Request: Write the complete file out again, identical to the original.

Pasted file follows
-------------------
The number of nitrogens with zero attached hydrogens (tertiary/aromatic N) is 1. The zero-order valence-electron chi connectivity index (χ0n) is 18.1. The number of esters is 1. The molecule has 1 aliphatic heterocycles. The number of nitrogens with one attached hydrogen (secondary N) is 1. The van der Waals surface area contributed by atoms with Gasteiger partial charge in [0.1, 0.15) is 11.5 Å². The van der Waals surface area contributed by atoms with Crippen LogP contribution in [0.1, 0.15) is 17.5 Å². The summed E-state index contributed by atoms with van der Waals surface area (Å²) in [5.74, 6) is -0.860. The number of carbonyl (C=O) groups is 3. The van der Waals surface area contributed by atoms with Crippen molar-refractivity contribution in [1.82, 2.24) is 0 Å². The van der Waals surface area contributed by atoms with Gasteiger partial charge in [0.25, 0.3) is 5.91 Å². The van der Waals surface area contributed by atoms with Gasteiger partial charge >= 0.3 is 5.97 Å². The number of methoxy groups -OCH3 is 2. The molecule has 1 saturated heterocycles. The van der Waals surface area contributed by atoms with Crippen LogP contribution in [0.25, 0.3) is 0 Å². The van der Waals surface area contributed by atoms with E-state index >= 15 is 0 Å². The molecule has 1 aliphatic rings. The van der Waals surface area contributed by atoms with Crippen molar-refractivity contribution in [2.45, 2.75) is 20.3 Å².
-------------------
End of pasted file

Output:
The number of nitrogens with zero attached hydrogens (tertiary/aromatic N) is 1. The zero-order valence-electron chi connectivity index (χ0n) is 18.1. The number of esters is 1. The molecule has 1 aliphatic heterocycles. The number of nitrogens with one attached hydrogen (secondary N) is 1. The van der Waals surface area contributed by atoms with Gasteiger partial charge in [0.1, 0.15) is 11.5 Å². The van der Waals surface area contributed by atoms with Crippen LogP contribution in [0.1, 0.15) is 17.5 Å². The summed E-state index contributed by atoms with van der Waals surface area (Å²) in [5.74, 6) is -0.860. The number of carbonyl (C=O) groups is 3. The van der Waals surface area contributed by atoms with Crippen molar-refractivity contribution in [1.82, 2.24) is 0 Å². The van der Waals surface area contributed by atoms with Gasteiger partial charge in [0.25, 0.3) is 5.91 Å². The van der Waals surface area contributed by atoms with Gasteiger partial charge >= 0.3 is 5.97 Å². The number of methoxy groups -OCH3 is 2. The molecule has 1 saturated heterocycles. The van der Waals surface area contributed by atoms with Crippen LogP contribution in [0.25, 0.3) is 0 Å². The van der Waals surface area contributed by atoms with E-state index >= 15 is 0 Å². The molecule has 1 aliphatic rings. The van der Waals surface area contributed by atoms with Crippen molar-refractivity contribution in [2.45, 2.75) is 20.3 Å².